For more 7 Quick Takes Friday posts, pop on over to Conversion Diary.
In the course of a biographical sketch of Joseph Hardy Neesima (Niijima Jō), 1843-1890, Glenn Sunshine also lays out the background of Christianity in Japan, including this:
Unfortunately, the missionaries made two mistakes that would cost the Catholic Church in Japan dearly. First, the Spanish arrived and promoted the Franciscans and Dominicans as rivals to the Portuguese Jesuits in a bid to get their own trading concessions in Japan. Second, the Jesuits had all the converts take on Portuguese names and begin wearing Western clothing. Both of these had the effect of making the missionaries look like they were covertly advancing colonial interests, and the converts look like foreign agents.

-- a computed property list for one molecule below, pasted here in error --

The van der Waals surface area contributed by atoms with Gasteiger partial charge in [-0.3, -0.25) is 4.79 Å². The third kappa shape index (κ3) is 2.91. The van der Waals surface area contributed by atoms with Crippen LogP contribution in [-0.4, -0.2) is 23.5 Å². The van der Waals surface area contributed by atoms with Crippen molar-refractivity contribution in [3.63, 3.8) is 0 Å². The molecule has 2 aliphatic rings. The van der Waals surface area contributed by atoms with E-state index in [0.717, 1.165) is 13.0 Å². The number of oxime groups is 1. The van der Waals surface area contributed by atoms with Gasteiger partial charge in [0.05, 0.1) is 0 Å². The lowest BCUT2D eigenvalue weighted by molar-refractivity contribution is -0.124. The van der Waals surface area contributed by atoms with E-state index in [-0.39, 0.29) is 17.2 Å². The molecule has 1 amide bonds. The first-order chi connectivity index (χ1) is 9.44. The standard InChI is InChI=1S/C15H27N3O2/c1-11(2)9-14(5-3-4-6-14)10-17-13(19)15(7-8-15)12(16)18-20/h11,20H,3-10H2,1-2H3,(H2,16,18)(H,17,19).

As a result, there were outbreaks of persecution in 1597, 1613, 1630, and 1632. After a rebellion in 1637-38, Christianity was officially outlawed and Japan closed off to all foreigners except the Dutch. About 30,000 Catholics continued to worship in secret as kakure kirishitan (“hidden Christians”), only coming into the open after the Meiji Restoration in the mid-1800s, when Japan allowed freedom of religion.
I haven’t done this in a while – but here we go, joining with bloggers galore and our 7 Quick Takes Friday hostess, Jennifer Fulwiler, at Conversion Diary.
1. Speaking of Conversion Diary, did you see her recent post on The secret of a domestic monestary? Good stuff on pushing back on the world’s expectations, so you can concentrate on what matters more.
2. This post at The Common Room has what was to me a surprising way of teaching children honesty. After a bit of thought, it made all the sense in the world, but it just never occurred to me before. Nature walks. Yes, nature walks. Pop over for the explanation.